I know I have found myself actively choosing not to support this President's socialist agenda by holding back on certain purchases. Then again, no one can blame a person who has been needing a new car and can now get a helluva deal. Still, in searching for the answer to the question above, the answer can be found in all of us!

Saturday, August 08, 2009

"Opponents of Health Care Reform" ... Let's Rephrase That Now!

The supporters of Obama's ideas for health care reform really should keep in mind that just because others don't like Obama's or Pelosi's ideas of "reform" doesn't mean they are opponents of health care reform. There are other ways to try to fix some of the current problems with the system, especially ways that don't involve growing a behemoth socialist entitlement that (a) isn't affordable and (b) will fail like so many other examples of centralized planning.

I know it shouldn't shock me, but I read that liberals are honest-to-goodness attacking concerned citizens' reactions in the town hall meetings, labeling them as "becoming nasty." In reality, the people getting nasty are the leftosphere and liberal commentariat who can do nothing more than savagely attack the motives of people who care enough to show up, who simply don't want to see one group's ideas get railroaded down their throats without nary a mention of other potential options (and who are tired at this point of having hugely expensive bills get passed without sufficient debate, bills that address far-reaching and substantial issues).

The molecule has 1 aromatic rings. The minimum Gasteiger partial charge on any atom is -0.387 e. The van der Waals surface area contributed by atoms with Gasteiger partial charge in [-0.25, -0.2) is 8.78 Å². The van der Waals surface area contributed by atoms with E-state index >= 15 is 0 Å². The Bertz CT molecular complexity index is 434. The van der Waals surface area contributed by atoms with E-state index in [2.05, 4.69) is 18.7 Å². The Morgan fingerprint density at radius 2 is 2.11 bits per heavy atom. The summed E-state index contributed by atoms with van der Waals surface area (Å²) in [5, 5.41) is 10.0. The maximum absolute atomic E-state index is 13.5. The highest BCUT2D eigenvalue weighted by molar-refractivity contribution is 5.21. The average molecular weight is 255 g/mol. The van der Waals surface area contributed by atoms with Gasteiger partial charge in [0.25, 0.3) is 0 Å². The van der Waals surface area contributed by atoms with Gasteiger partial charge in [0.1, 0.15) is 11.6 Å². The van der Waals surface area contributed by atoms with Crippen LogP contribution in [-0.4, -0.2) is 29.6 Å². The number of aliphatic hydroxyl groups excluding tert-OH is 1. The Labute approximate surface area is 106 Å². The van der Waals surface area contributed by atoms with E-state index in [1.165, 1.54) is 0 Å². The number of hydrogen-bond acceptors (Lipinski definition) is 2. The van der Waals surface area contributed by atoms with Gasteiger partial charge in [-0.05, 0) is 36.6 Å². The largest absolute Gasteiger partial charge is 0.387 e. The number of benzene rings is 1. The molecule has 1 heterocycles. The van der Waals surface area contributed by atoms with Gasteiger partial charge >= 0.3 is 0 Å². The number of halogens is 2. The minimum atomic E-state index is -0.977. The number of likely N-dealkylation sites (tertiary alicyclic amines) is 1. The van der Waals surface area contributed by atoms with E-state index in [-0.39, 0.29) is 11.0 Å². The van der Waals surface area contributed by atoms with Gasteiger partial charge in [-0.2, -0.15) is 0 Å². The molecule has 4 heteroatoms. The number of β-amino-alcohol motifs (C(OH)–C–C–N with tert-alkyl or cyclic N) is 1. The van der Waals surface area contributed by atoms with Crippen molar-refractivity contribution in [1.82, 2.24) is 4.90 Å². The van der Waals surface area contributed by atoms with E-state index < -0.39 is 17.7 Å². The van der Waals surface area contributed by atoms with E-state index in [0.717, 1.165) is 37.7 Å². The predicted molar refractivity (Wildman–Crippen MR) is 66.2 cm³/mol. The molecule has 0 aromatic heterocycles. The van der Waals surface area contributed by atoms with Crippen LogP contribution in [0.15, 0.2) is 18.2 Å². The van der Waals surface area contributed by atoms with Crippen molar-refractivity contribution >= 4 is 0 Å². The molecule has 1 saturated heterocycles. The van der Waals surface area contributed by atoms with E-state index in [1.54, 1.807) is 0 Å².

But, I don't expect this to matter to people who think that their opponents are simply "opponents of health care reform" and who parrot Obama's talking points, dismissing any dissenting opinion as "bought" and "fake." It's absolutely sickening.
An EXCELLENT article from Peggy Noonan in yesterday's WSJ!

Here is SUCH a good article from Peggy Noonan, that really captures how ridiculous, insulting, and divisive the liberals are being with their responses and reactions to actual concerned citizens who have myriad issues with Obamacare! I've even seen mindless, thoughtless insults spewing from members of my own family towards people who are simply concerned enough to want to make their voices heard.